Fabrication, Characterization and Cellular Interactions of Keratin Nanomaterial Coatings for Implantable Percutaneous Prosthetics

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Virginia Tech


Implantable medical devices face numerous complications when interfacing with soft tissue, and are plagued by negative responses from host tissue. One such class devices are percutaneous osseointegrated prosthetics (POP). POP consist of a bone anchored titanium post that extrudes through the skin and attaches to an external prosthetic. Compared to the traditional socket interface, POPs offer better stability, limb functionality, and osseoperception for both upper and lower prosthetic limbs. Although the POP surgery technique is well established, the main disadvantage to this technology remains the titanium (Ti) - skin interface. Some of the complications that can arise include epithelial downgrowth, mechanical tearing, and infection. Various types of coatings, surface structure, and antibiotic release technologies have been used to coat Ti in an effort to mitigate POP's associated obstacles, but these methods have failed to translate into published clinical studies and mainstream medical use.

One potential solution may be to mimic an interface already found in the human body, the fingernail-skin interface, which is infection-free and mechanically stable. The same keratins that make up the cortex of human hair fibers are found in the fingernail. These cortical human hair keratins can be extracted and purified, and fingernail-specific dimeric complexes coated onto Ti surfaces using silane coupling chemistry. Keratin has been used in other studies for its cell adhesion and differentiation properties, and it has been suggested that the Leu-Asp-Val (LDV) amino acid motif is the primary site responsible for cellular attachment.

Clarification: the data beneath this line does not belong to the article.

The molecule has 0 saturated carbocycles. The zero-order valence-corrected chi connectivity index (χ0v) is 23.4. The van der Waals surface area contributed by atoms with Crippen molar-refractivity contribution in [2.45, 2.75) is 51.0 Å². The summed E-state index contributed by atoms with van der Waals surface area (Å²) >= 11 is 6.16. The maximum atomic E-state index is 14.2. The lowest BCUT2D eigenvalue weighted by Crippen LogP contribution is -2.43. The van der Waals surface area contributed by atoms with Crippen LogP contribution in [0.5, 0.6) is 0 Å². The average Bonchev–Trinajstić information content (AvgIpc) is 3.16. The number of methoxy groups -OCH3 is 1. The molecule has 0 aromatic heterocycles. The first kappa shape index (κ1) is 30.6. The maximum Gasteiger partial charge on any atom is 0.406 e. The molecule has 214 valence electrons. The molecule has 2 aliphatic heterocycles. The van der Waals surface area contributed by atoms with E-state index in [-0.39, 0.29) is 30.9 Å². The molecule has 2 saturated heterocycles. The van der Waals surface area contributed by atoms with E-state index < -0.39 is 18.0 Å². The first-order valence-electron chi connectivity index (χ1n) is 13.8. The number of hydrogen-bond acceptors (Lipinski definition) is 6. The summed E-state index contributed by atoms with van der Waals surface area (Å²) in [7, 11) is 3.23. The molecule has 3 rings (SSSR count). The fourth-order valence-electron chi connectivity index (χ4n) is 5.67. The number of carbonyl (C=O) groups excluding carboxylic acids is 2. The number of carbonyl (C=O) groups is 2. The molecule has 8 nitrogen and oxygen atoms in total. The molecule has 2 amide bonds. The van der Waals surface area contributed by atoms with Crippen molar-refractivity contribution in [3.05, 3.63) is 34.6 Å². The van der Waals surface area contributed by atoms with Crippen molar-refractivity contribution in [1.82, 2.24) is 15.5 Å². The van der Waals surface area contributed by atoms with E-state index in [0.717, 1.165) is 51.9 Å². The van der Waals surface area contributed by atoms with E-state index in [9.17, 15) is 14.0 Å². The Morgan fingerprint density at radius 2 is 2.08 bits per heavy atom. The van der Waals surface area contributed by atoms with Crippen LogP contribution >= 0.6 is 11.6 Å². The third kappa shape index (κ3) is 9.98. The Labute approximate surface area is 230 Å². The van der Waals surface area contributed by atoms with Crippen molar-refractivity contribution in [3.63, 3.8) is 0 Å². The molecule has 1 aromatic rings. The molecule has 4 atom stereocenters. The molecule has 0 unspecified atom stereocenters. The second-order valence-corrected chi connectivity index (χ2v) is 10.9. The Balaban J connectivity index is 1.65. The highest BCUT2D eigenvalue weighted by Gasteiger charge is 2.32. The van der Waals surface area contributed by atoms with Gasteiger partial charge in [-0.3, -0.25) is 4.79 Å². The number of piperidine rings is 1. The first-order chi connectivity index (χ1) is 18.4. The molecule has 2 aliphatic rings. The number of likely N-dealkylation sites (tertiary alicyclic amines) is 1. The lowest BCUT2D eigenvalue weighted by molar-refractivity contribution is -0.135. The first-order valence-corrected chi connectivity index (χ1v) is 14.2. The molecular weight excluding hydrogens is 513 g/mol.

In the present work, keratins extracted from human hair fibers and recombinant keratin nanomaterials (KN) were used to create biomimetic coatings on silanized Ti surfaces. These coatings were characterized and investigated for surface topography, elemental composition, cell adhesion motifs, and cell adhesion. Both keratin substrates showed the ability to create uniform coatings that retain a protein conformation that exhibits cell adhesion motifs. The coatings exhibit the ability to support cell adhesion of both epithelial and connective tissue cells. Application of fluid shear stress was used to test the mechanical adhesion strength of cells on keratin coatings. The structure, biochemical stability and sustained cellular adhesion of these coatings support keratin's capacity to provide a stable interface between POPs and skin. Side-by-side studies of extracted and recombinant keratins reveals that the recombinant form of these materials may provide distinct advantages for their use in POP devices.

Overall, this study confirmed that a uniform, silane-coupled keratin coating was feasible. We demonstrated the substrates contain a biological function in terms of cellular adhesion and phenotypic changes in skin-relevant cells. These results support the biomimetic function of keratin on silanized Ti, which may provide a suitable coating to translate percutaneous medical device coating applications toward clinical use.



Biomimetic interface, medical device, protein surface modification